Deputy Superintendent Tim Walker, who has been an official in the Santa Monica-Malibu Unified School District since 2005, has submitted his resignation, which will be effective on June 30, 2008. Walker has been a target of critics of the district’s policies regarding special education students and their parents.
Assistant Superintendent Michael Matthews told the Mirror that Walker has been on home assignment since May 2, the day after the School Board approved a mutually agreed-upon settlement between the district and Walker.
Walker began his work in the district as the director for the Special Education Department and continued to supervise the department after he moved up to be the Deputy Superintendent. The district, under his direction, began the increased use of settlement agreements with confidentiality clauses for parents to secure needed services for their children from providers outside of the district. These agreements were justified as a way to contain district special education services costs. Over the last three years, there have been 140 of these agreements.
An independent audit of the special education program was prompted when the Santa Monica City Council withheld $530,000 of City money to the district because of concerns raised by special education parents during the City’s annual budget process in May of 2007. [Santa Monica Mirror, June 7-13, 2007] The report prepared by independent auditor Lou Barber & Associates, released in April of this year, found that the district was using settlement agreements much more frequently than surrounding districts. The report also noted that such agreements are not an effective way to contain costs.
School Board President Oscar de la Torre, in an interview with the Mirror, mentioned that the Board implemented a moratorium on the district using the settlement agreements in July of 2007. However, the “data suggests that the directive on the moratorium was almost ignored by high-level staff in Special Education,” he said. Walker, therefore, in his opinion, is responsible for ignoring that directive.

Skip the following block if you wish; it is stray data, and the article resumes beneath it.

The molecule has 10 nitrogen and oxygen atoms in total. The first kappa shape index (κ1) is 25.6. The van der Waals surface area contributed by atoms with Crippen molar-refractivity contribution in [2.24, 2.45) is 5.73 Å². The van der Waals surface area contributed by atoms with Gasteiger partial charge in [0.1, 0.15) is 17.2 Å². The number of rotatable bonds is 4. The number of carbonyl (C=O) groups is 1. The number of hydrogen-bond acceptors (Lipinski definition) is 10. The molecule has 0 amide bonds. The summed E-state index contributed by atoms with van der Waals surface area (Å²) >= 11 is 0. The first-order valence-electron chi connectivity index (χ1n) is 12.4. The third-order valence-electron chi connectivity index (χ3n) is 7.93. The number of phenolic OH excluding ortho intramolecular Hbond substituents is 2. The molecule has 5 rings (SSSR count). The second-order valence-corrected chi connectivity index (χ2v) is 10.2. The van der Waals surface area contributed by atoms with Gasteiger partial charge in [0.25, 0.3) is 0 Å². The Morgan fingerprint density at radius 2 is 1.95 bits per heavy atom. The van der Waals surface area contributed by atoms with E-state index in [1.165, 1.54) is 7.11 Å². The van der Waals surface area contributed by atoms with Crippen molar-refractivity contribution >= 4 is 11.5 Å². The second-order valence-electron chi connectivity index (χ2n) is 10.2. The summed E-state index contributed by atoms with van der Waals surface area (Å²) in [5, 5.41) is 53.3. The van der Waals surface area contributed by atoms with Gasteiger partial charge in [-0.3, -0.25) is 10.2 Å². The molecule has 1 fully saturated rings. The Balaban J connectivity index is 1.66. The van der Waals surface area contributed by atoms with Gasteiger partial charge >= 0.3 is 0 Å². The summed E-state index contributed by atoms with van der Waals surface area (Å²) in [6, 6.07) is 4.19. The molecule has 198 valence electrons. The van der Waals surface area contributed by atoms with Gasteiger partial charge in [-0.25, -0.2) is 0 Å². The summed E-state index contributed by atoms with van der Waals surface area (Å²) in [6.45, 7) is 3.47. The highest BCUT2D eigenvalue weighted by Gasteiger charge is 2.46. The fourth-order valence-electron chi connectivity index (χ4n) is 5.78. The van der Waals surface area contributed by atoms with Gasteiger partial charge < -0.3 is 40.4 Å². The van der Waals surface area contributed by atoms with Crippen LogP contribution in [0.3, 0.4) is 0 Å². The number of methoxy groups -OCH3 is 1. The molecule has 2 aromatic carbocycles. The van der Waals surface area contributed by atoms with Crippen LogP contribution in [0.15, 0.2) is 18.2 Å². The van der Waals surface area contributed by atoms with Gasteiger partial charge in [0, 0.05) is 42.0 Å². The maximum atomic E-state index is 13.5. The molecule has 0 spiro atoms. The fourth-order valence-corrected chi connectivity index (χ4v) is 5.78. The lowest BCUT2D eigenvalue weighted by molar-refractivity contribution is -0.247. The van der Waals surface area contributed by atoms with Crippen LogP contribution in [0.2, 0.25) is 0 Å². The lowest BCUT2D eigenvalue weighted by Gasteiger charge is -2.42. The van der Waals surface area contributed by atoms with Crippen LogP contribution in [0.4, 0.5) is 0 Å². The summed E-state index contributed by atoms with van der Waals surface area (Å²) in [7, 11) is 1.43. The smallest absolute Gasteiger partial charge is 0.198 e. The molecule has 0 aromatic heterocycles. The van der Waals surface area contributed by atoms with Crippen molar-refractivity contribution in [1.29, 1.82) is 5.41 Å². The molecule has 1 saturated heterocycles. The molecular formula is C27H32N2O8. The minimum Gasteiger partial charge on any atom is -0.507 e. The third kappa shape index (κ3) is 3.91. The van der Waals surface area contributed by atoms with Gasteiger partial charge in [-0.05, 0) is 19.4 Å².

“Tim Walker is gone from our district and that is a very good thing,” said Tricia Crane, who led the reform movement that led to the administrator’s departure. “It needs to be remembered that without the City Council leaders Katz, Shriver, Holbrook and Genser, nothing would be different. Without courageous parents speaking out, the use of secret deals in special education would still be an alternate pathway with no accountability or transparency and a steadily eroding public confidence in our public school system. The superintendent’s planned restructuring must bring in an independent consultant to help lead our district away from a culture of fear and secrecy toward one of parent-professional partnership. Until that happens, the culture Tim Walker created will still be with us.”
At the May 1 School Board meeting, many district special education personnel and parents praised the Special Education Program and Walker. Special Education teacher Nathan Garden told the Board, “As of late, our department has been under scrutiny and falsely misrepresented by the Lou Barber report as well as by members of the community.”
Malibu parent Suzanne Foremen stated that her six-year-old “received every bit of service we requested. We have a special deal, and I call it a special deal not a secret deal because nobody held a gun to my head and asked me to sign it. Basically, I was told that if I wanted a special service, I needed to sign a contract and I did.”